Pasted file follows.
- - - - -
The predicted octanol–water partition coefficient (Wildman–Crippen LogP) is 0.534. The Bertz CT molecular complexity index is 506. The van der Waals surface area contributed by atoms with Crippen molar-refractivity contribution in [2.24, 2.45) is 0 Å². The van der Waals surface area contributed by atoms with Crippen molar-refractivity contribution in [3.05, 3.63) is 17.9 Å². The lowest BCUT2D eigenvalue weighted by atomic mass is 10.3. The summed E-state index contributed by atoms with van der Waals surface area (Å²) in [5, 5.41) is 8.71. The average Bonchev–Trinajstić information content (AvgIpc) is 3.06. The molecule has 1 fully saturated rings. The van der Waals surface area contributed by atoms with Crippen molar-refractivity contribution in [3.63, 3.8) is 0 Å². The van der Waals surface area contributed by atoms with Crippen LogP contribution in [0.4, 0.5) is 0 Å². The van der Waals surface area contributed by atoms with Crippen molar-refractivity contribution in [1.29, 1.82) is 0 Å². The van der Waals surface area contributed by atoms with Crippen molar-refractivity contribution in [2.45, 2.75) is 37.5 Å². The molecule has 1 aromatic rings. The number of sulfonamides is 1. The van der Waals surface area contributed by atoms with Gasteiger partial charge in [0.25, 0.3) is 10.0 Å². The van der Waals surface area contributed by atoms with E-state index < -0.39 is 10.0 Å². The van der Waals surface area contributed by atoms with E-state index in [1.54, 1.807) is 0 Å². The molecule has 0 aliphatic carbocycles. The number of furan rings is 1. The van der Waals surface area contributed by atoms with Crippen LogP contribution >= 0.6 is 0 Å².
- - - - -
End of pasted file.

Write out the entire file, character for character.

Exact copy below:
The predicted octanol–water partition coefficient (Wildman–Crippen LogP) is 0.534. The Bertz CT molecular complexity index is 506. The van der Waals surface area contributed by atoms with Crippen molar-refractivity contribution in [2.24, 2.45) is 0 Å². The van der Waals surface area contributed by atoms with Crippen molar-refractivity contribution in [3.05, 3.63) is 17.9 Å². The lowest BCUT2D eigenvalue weighted by atomic mass is 10.3. The summed E-state index contributed by atoms with van der Waals surface area (Å²) in [5, 5.41) is 8.71. The average Bonchev–Trinajstić information content (AvgIpc) is 3.06. The molecule has 1 fully saturated rings. The van der Waals surface area contributed by atoms with Crippen molar-refractivity contribution in [3.63, 3.8) is 0 Å². The van der Waals surface area contributed by atoms with Crippen LogP contribution in [0.4, 0.5) is 0 Å². The van der Waals surface area contributed by atoms with Crippen molar-refractivity contribution in [1.29, 1.82) is 0 Å². The van der Waals surface area contributed by atoms with Crippen molar-refractivity contribution in [2.45, 2.75) is 37.5 Å². The molecule has 1 aromatic rings. The number of sulfonamides is 1. The van der Waals surface area contributed by atoms with Gasteiger partial charge in [0.25, 0.3) is 10.0 Å². The van der Waals surface area contributed by atoms with E-state index < -0.39 is 10.0 Å². The van der Waals surface area contributed by atoms with E-state index in [1.54, 1.807) is 0 Å². The molecule has 0 aliphatic carbocycles. The number of furan rings is 1. The van der Waals surface area contributed by atoms with Crippen LogP contribution >= 0.6 is 0 Å².